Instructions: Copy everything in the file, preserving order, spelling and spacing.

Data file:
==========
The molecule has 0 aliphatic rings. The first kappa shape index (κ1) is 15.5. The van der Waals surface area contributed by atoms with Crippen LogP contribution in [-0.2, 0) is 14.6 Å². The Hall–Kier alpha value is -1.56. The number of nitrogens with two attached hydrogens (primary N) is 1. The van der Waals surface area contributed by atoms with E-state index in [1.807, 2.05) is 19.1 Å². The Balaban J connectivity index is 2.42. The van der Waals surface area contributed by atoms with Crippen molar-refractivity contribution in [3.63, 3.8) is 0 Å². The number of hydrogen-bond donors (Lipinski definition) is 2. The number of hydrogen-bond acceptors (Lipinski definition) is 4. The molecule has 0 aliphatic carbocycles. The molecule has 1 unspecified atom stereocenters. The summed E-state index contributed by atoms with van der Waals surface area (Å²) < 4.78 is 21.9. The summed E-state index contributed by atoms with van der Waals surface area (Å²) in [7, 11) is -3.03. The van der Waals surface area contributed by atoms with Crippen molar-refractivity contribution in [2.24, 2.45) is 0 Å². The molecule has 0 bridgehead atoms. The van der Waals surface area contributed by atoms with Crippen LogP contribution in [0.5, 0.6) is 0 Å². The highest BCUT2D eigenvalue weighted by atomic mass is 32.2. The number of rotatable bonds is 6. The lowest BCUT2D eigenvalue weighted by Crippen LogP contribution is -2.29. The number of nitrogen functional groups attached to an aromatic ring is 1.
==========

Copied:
The molecule has 0 aliphatic rings. The first kappa shape index (κ1) is 15.5. The van der Waals surface area contributed by atoms with Crippen LogP contribution in [-0.2, 0) is 14.6 Å². The Hall–Kier alpha value is -1.56. The number of nitrogens with two attached hydrogens (primary N) is 1. The van der Waals surface area contributed by atoms with E-state index in [1.807, 2.05) is 19.1 Å². The Balaban J connectivity index is 2.42. The van der Waals surface area contributed by atoms with Crippen molar-refractivity contribution in [3.63, 3.8) is 0 Å². The number of hydrogen-bond donors (Lipinski definition) is 2. The number of hydrogen-bond acceptors (Lipinski definition) is 4. The molecule has 0 aliphatic carbocycles. The molecule has 1 unspecified atom stereocenters. The summed E-state index contributed by atoms with van der Waals surface area (Å²) < 4.78 is 21.9. The summed E-state index contributed by atoms with van der Waals surface area (Å²) in [7, 11) is -3.03. The van der Waals surface area contributed by atoms with Crippen molar-refractivity contribution in [2.24, 2.45) is 0 Å². The molecule has 0 bridgehead atoms. The van der Waals surface area contributed by atoms with Crippen LogP contribution in [0.5, 0.6) is 0 Å². The highest BCUT2D eigenvalue weighted by atomic mass is 32.2. The number of rotatable bonds is 6. The lowest BCUT2D eigenvalue weighted by Crippen LogP contribution is -2.29. The number of nitrogen functional groups attached to an aromatic ring is 1.